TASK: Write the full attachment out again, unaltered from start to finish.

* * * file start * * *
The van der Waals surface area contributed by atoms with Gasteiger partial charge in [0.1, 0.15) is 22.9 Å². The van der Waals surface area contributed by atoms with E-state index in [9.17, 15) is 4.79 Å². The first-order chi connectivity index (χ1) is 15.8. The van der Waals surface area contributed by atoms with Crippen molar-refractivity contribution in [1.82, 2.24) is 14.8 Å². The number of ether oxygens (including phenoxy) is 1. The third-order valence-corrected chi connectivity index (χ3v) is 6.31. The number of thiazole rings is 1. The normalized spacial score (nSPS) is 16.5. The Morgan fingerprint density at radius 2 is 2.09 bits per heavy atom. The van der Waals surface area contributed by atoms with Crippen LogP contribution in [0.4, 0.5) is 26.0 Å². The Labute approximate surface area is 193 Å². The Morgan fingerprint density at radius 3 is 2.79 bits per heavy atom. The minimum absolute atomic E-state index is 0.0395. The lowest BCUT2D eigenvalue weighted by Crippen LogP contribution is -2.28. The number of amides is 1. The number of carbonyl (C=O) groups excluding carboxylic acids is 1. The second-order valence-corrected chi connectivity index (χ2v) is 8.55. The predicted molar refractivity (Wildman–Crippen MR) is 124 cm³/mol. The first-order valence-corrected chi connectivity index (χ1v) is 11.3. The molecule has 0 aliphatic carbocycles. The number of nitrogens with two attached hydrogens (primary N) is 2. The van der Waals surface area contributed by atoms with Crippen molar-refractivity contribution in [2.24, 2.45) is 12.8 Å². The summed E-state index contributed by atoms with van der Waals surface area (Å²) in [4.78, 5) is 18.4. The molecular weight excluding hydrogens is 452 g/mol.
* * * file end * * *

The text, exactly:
The van der Waals surface area contributed by atoms with Gasteiger partial charge in [0.1, 0.15) is 22.9 Å². The van der Waals surface area contributed by atoms with E-state index in [9.17, 15) is 4.79 Å². The first-order chi connectivity index (χ1) is 15.8. The van der Waals surface area contributed by atoms with Crippen molar-refractivity contribution in [1.82, 2.24) is 14.8 Å². The number of ether oxygens (including phenoxy) is 1. The third-order valence-corrected chi connectivity index (χ3v) is 6.31. The number of thiazole rings is 1. The normalized spacial score (nSPS) is 16.5. The Morgan fingerprint density at radius 2 is 2.09 bits per heavy atom. The van der Waals surface area contributed by atoms with Crippen LogP contribution in [0.4, 0.5) is 26.0 Å². The Labute approximate surface area is 193 Å². The Morgan fingerprint density at radius 3 is 2.79 bits per heavy atom. The minimum absolute atomic E-state index is 0.0395. The lowest BCUT2D eigenvalue weighted by Crippen LogP contribution is -2.28. The number of amides is 1. The number of carbonyl (C=O) groups excluding carboxylic acids is 1. The second-order valence-corrected chi connectivity index (χ2v) is 8.55. The predicted molar refractivity (Wildman–Crippen MR) is 124 cm³/mol. The first-order valence-corrected chi connectivity index (χ1v) is 11.3. The molecule has 0 aliphatic carbocycles. The number of nitrogens with two attached hydrogens (primary N) is 2. The van der Waals surface area contributed by atoms with Crippen molar-refractivity contribution in [2.24, 2.45) is 12.8 Å². The summed E-state index contributed by atoms with van der Waals surface area (Å²) in [4.78, 5) is 18.4. The molecular weight excluding hydrogens is 452 g/mol.